A project to measure the effects of electrical stimulation of a major nerve that could hold the key to new treatments for a range of diseases from epilepsy to depression is underway at the University of Bath.
Members of C3Bio, the University’s Centre for Biosensors, Bioelectronics and Biodevices, are working to improve understanding how the body reacts to electrical stimulation of the vagus nerve. Knowing more about how the body responds to this stimulation - known as neuromodulation - will help to develop future therapies.
The vagus nerve, actually a bundle of nerves which connects the brain to the heart, lungs and digestive system, has the potential to unlock new therapies for a wide range of diseases including epilepsy, depression, arthritis and asthma via electrical stimulation.
The project aims to understand exactly how to isolate and measure the effect of electrical stimulation on the nerve and its peripheral systems, something existing treatments and devices lack. Recording these effects will help to develop and optimise treatments, enable personalised care, achieve greater clinical efficacy, and minimise any side effects.
Dr Ben Metcalfe, a lecturer in Electronic & Electrical Engineering and lead member of the project, says: “The vagus nerve has huge potential for electrical stimulation treatments as it connects the brain with many parts of the body. It could be used to treat a startling number of diverse disorders ranging from rheumatoid arthritis to epilepsy, asthma and depression.
“One of the challenges presented by taking this approach is really understanding the direct effect of stimulation. A fundamental limitation of current approaches is that we don’t know the direct effect of the stimulation - we have to wait until some physiological effect is observable. This can take time, so we can only draw partial conclusions from current treatments.
“This project will develop a way of stimulating the nerve and ‘listening’ to resulting activity through the nervous system in real time, and cutting out the ‘noise’ of other bodily functions. So we’ll have a much better understanding of how to develop and fine-tune smart and reactive therapies, even for individual patients.”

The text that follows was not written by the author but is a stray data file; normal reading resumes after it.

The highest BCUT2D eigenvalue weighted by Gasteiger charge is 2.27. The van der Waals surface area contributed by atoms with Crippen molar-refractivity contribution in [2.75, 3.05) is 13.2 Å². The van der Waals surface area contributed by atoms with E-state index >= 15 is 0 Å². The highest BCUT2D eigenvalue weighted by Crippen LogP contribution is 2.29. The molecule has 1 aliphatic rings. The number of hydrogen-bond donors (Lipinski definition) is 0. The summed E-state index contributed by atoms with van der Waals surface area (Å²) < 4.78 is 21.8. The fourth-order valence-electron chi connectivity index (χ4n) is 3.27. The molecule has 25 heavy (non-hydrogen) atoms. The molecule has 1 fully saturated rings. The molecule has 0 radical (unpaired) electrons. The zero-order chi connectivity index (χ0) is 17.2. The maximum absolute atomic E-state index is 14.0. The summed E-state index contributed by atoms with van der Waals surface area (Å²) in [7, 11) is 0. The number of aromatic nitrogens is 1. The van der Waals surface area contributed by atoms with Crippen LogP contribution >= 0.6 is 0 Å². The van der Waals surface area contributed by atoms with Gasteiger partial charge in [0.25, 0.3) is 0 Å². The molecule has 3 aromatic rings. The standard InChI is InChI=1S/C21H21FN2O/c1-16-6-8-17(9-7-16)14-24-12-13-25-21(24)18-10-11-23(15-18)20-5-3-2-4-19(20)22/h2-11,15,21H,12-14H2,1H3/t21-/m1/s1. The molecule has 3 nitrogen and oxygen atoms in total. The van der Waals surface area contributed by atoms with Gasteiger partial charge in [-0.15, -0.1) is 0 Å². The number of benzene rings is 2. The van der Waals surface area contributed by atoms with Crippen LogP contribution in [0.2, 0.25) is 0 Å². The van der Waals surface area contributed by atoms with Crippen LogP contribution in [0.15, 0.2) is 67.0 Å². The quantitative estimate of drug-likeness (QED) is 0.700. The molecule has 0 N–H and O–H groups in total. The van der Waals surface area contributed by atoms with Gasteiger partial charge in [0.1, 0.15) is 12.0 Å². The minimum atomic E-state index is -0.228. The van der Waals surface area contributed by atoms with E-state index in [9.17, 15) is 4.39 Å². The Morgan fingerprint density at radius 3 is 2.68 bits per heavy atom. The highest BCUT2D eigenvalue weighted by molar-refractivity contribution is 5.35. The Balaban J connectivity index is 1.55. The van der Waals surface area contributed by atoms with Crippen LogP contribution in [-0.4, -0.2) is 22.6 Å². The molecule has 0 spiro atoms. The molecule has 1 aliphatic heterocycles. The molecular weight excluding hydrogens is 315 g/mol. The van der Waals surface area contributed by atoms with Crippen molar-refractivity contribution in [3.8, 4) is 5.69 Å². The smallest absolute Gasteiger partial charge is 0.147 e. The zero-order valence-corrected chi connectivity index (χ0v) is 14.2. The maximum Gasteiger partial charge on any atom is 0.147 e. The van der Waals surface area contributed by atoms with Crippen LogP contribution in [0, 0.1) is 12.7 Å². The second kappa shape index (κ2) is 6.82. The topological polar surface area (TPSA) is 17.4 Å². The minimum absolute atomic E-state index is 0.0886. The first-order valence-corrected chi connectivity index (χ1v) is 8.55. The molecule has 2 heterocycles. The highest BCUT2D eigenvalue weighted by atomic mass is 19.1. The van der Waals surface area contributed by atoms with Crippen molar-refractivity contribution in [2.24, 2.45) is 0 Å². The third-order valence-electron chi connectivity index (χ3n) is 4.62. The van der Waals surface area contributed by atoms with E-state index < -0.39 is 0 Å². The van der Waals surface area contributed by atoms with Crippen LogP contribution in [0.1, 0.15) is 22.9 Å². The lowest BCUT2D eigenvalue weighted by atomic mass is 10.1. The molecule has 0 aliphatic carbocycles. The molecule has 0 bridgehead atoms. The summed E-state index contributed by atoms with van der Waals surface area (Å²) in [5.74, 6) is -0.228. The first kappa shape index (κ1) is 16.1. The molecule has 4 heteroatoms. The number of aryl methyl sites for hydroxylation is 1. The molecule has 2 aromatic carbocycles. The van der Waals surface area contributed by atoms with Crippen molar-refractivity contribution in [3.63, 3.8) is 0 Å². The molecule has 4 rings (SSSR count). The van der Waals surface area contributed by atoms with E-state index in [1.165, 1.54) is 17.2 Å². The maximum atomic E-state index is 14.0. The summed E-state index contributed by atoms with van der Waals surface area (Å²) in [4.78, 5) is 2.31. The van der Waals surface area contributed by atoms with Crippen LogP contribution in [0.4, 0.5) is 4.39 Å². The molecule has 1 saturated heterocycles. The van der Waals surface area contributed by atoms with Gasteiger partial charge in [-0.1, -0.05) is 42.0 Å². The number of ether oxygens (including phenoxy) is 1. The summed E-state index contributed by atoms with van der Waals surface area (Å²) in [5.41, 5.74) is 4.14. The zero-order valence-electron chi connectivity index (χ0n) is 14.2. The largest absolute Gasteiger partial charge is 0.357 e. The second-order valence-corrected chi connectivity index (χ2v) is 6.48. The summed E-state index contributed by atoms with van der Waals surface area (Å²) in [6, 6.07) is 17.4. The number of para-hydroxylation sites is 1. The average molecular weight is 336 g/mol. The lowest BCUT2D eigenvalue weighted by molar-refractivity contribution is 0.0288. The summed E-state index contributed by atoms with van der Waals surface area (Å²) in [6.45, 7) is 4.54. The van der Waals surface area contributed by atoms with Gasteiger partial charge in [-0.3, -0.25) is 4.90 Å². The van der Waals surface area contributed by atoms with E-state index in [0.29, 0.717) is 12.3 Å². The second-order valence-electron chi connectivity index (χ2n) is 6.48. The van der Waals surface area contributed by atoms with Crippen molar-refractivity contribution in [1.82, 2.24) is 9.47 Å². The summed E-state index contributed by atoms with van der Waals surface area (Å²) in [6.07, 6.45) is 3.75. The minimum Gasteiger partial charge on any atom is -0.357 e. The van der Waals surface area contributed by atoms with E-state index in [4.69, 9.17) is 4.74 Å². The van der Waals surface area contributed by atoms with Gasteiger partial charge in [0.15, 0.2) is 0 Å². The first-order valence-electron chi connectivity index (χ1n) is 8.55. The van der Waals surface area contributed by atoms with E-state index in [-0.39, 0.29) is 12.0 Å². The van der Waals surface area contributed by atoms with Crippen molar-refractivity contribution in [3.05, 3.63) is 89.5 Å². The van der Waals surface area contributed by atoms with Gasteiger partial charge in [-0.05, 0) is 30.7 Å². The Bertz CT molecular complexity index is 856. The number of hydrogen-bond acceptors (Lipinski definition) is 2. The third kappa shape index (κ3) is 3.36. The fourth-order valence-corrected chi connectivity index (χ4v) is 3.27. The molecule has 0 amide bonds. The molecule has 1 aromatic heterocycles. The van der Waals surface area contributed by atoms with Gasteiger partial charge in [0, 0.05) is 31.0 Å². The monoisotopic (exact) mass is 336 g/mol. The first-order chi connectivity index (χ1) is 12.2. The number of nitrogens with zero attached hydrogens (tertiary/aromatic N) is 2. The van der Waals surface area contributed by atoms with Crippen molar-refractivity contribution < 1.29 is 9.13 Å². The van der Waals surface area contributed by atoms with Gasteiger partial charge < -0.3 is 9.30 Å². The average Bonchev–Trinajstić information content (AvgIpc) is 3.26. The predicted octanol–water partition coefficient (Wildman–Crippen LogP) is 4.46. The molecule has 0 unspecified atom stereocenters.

Recording this activity is carried out with an ENG – an electroneurogram. This monitors signals within a nerve by attaching directly to it – similarly to how an electrocardiogram attaches to and monitors the heart.
C3Bio is partnering with technology company TTP (The Technology Partnership) to further the understanding of the effect of neuromodulation with a view to creating new therapeutic devices. The partnership will initially focus on epilepsy treatments, as products to alleviate symptoms of the condition are already established on the market and accepted by clinicians and patients.
Dr Metcalfe adds: “Our partnership with TTP has been instrumental in enabling us to start the translation of our research. TTP is able to provide us with both commercial relevance, as well as expertise in device development and modelling, that are helping us bridge the gap between academia and industry.”
Dr Chris Dawson, who leads the Neurotechnology Team at TTP, says: “The work that C3Bio are doing is advancing our understanding of neuromodulation and its interaction with the nervous system and promises to revolutionise the treatment of a wide range of diseases. Sensing very small nerve signals using techniques like velocity selective recording (VSR) are enabling us to respond to stimuli in real time, and the ability to implement these in low-power, small-form-factor implantable devices is enabling the next generation of neuromodulation technologies.”